October 30th, 2009
08:36 AM ET
A long night at Madison Square Garden wrapped up close to 1:30 on Friday morning with Bruce Springsteen belting out "Born to Run" with Billy Joel.
The concert started late and the sets were pretty long.
Take Stevie Wonder who was on stage for more than an hour and told the crowd that he was there to “turn this mother out!”
There were some moments that definitely stood out for me at the end of the night.
This is not a young crowd, and I’m sure at least some of them had to be at work in the morning, but it looked like they kept the place pretty full through Bruce’s set.
They were flying when Bruce brought out Sam Moore to sing “Hold On I'm Coming.” You may not recognize Moore’s name (he's from the duo Sam & Dave) but you’ve heard his voice, which Bruce called “one of the best voices of all time.”
The crowd got louder when the Boss was joined by John Fogerty for “Fortunate Son” and “Proud Mary.”
But the favorite moment for the New York audience came when Bruce discussed his theory of continental drift and how that separated Long Island and New Jersey.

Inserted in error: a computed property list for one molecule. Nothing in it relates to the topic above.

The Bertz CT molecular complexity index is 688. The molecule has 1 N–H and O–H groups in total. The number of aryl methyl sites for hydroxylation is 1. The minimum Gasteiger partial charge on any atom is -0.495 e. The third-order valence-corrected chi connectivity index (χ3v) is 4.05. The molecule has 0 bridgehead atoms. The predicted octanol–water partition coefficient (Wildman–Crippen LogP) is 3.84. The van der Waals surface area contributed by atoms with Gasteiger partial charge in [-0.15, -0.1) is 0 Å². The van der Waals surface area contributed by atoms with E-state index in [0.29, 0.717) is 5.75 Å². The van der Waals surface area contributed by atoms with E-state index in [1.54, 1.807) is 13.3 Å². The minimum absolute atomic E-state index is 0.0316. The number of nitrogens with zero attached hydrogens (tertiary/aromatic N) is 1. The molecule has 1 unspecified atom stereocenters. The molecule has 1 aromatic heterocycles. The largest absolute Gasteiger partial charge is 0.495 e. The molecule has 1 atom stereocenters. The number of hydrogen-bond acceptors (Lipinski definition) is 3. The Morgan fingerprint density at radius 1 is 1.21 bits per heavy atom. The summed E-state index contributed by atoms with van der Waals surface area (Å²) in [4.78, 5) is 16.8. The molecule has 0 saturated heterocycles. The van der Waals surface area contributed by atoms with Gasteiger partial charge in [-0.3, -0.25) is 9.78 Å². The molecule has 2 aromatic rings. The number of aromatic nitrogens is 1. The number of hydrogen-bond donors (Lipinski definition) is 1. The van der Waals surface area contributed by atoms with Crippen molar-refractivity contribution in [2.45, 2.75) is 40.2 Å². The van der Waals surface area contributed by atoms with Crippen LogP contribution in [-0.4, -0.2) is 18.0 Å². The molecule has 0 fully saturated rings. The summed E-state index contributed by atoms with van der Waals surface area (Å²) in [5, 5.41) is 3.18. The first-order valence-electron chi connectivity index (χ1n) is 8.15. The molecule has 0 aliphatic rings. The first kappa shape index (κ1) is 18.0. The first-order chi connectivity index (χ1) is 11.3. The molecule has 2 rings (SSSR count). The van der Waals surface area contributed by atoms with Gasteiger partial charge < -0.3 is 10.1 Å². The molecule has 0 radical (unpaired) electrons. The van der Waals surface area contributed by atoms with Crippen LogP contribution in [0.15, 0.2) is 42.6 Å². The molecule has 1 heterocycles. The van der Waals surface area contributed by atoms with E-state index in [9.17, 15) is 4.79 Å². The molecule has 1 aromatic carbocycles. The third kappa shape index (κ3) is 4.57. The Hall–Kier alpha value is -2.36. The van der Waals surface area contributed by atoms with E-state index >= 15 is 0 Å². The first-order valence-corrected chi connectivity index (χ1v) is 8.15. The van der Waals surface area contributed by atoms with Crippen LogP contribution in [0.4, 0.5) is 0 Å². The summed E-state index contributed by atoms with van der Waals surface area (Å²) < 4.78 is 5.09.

To reunite the two, he held a “Bridge and Tunnel Summit,” with Long Island’s own Billy Joel. The term comes from how people, who live in New York City, disdainfully refer to their suburban neighbors. Everyone loved the pair singing Joel’s hit “New York State of Mind.”
As the concert wrapped up, even the celebrities discovered that it can be tough to get out of the Garden. As I walked out I saw Shania Twain trying to get past some determined autograph seekers and into her car.
The concert will air on HBO November 29th, after it’s edited down and combined with another show starring Metallica and U2 scheduled for Friday night.
One of the persistent topics backstage was what bands will eventually wind up in the Rock Hall of Fame. So I’ll put it out to you, what acts do you think should be enshrined in the Cleveland museum?
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